Two charity boats, carrying a total of 140 migrants saved from Mediterranean waters, have been given permission to board and disembark their passengers in Italian ports after a number of EU nations agreed to take in some of the rescued migrants. However, there have also been more deaths at sea over the weekend.
The Italian interior ministry on Monday said in a statement that the Open Arms, which is operated by a Spanish charity Proactiva Open Arms, was instructed to take course to Italy’s south-eastern port of Taranto in Apulia province, located about 100 km south of the city of Bari. The vessel is carrying 62 rescued migrants and is excepted to arrive in Taranto Tuesday morning. A video on the Open Arms twitter feed shows migrants celebrating after hearing the news.
Meanwhile the second boat, the Aita Mari, was sent to the port of Pozzallo in Sicily, carrying 78 migrants on board, the ministry said. The Aita Mari is also run by a Spanish charity, which is called Salvamento Maritimo Humanitario (SMH).
EU redistribution mechanism at work
The Italian ministry added that the incoming migrants would be redistributed among the EU member states of Germany, France and Malta, while Italy would also take in some of them.
The collaboration between these four governments has intensified in recent weeks, after the same four nations agreed last weekend to share 213 migrants rescued by the Ocean Viking, which is operated by the SOS Mediterranee charity and Doctors Without Borders (MSF). Those migrants were taken to the port of Messina in Sicily.
In recent months, Germany, France, Italy and Malta have repeatedly been part of ad-hoc redistribution pacts in numerous instances of Mediterranean Sea rescues, while other EU member states have only agreed to join in as part of the more pressing rescues.
The four nations are also part of a binding EU redistribution agreement for migrants saved at sea finalized in September.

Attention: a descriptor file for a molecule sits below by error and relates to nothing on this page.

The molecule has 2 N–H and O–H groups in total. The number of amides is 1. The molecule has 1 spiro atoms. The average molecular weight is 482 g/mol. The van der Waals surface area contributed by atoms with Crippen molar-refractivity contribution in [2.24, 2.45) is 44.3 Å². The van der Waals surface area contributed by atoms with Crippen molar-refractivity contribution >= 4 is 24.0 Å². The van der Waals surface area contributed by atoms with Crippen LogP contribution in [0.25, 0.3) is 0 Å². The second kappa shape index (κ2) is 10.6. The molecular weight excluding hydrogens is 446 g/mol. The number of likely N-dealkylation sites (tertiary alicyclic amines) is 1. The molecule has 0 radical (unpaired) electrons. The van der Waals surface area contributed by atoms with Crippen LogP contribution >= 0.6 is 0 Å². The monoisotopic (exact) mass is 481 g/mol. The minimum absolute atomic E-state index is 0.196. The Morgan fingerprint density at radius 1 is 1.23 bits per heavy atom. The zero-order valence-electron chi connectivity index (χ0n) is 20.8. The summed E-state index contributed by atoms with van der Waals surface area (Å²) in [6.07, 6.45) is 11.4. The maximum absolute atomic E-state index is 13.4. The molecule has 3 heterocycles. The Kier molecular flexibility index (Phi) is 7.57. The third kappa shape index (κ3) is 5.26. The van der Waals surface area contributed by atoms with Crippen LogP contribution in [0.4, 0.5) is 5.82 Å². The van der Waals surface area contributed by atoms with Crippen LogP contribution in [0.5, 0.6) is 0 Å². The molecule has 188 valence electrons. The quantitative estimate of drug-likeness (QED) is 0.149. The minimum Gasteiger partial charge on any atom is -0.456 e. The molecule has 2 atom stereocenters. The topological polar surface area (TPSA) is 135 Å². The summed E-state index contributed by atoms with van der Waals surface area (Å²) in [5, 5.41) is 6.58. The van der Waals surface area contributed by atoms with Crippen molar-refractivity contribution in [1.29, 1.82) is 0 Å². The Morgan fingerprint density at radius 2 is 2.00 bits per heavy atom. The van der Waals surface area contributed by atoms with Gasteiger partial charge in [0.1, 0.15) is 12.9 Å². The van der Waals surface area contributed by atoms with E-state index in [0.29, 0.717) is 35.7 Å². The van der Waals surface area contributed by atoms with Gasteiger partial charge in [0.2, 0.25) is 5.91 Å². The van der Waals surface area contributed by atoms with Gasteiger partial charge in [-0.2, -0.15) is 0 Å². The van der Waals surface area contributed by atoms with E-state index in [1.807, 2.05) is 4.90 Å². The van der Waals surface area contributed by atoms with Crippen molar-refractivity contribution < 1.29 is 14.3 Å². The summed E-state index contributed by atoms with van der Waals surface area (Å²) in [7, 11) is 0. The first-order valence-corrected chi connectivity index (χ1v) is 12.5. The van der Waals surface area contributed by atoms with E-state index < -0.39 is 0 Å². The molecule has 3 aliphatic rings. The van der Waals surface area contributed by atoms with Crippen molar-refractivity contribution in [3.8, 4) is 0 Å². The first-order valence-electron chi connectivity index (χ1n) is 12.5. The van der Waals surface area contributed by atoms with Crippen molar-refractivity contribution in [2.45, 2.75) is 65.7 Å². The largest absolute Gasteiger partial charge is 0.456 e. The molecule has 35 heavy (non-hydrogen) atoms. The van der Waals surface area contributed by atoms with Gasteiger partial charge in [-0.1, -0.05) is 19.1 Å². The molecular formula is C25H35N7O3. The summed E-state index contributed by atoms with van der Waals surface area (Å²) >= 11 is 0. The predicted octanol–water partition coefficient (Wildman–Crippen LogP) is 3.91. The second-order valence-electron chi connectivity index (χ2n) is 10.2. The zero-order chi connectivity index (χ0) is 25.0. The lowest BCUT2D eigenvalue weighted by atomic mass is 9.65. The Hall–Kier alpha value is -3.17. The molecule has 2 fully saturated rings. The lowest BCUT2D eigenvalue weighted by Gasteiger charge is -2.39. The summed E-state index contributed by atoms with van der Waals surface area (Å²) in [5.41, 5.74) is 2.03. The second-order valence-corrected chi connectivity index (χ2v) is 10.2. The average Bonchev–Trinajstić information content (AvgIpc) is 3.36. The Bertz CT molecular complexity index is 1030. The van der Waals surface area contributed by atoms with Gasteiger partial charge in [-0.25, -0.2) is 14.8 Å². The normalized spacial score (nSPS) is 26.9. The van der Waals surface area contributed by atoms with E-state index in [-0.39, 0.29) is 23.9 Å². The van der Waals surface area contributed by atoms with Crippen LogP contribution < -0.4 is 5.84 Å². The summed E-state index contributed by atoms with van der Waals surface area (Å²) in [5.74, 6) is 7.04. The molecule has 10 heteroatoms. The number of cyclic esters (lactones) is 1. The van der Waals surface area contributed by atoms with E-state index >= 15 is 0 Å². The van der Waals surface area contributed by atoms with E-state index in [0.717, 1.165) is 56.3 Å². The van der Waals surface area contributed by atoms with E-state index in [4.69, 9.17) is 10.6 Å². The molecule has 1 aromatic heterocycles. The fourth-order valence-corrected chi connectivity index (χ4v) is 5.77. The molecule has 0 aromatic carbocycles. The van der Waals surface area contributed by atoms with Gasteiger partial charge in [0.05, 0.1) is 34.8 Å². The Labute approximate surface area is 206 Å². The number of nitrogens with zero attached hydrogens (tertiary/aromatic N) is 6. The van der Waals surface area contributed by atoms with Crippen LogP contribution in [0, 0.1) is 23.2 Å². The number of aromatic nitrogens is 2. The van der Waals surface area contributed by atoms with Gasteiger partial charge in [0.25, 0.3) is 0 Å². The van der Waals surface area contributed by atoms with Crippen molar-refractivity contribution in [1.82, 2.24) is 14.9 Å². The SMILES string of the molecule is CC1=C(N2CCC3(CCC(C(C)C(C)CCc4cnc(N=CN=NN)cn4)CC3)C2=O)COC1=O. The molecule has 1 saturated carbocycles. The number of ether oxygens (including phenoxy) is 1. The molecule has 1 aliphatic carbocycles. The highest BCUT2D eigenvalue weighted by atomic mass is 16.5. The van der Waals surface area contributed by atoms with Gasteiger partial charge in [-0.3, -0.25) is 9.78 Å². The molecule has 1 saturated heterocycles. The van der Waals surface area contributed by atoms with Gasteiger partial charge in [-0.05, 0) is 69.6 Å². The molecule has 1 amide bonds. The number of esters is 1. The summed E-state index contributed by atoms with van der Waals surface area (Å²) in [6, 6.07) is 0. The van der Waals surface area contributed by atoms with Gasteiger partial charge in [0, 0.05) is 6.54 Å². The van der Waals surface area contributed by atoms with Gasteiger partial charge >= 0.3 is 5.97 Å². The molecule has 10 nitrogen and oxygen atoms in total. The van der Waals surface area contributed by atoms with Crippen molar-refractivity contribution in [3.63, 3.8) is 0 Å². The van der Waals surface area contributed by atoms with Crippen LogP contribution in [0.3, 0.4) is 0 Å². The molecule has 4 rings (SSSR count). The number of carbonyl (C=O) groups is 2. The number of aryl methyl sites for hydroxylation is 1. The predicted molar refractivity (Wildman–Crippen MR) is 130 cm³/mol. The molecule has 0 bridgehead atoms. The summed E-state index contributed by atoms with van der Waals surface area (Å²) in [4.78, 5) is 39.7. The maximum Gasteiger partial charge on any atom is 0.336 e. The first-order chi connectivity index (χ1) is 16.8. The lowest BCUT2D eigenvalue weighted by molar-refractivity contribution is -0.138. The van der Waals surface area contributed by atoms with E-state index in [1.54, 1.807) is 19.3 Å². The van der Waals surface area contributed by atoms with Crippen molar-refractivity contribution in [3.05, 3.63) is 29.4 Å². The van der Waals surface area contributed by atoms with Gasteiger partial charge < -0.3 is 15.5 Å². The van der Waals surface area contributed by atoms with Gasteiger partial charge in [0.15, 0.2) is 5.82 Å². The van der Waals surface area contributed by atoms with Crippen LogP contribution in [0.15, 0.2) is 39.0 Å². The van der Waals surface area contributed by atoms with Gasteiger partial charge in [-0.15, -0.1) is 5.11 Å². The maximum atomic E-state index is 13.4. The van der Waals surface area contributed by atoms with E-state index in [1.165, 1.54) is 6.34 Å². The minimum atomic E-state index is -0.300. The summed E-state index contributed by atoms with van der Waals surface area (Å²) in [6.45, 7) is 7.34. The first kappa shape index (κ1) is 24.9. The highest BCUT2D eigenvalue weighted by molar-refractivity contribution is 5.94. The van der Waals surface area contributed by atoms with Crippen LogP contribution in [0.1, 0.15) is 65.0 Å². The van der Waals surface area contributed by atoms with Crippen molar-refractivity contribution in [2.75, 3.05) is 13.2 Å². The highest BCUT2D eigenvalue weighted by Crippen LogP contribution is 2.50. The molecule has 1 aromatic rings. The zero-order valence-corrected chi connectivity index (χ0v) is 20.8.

Shipwreck near Lampedusa
Rescue missions, however, don’t always manage to salvage migrants and refugees from precarious situations at sea. Last weekend, there was a deadly migrant shipwreck near the southern Italian island of Lampedusa.
While the Italian coastguard mangled to rescue 149 people, it also recovered seven bodies and is expecting to encounter more as survivors told Italian authorities that originally there were 170 people on board. The Italian ANSA news agency said that the search for the missing 16 migrants had been suspended at the beginning of the week because of adverse conditions at sea.
Lampedusa is often the first Italian port that migrants coming from northern Africa use to reach EU territory. The small island is situated 300 kilometers north of the Libyan coast and only 120 kilometers east of Tunisian territory: however, the vast majority of vessels heading to Italy depart from Libya.
According to UN figures, more than 1,000 migrants are believed to have drowned or gone missing while attempting to reach Europe from North Africa this year. More recently, however, the focus has somewhat shifted to deaths in the Saharan desert, as NGOs now believe that more people perish there than those who drown at sea.
With dpa, AFP, Reuters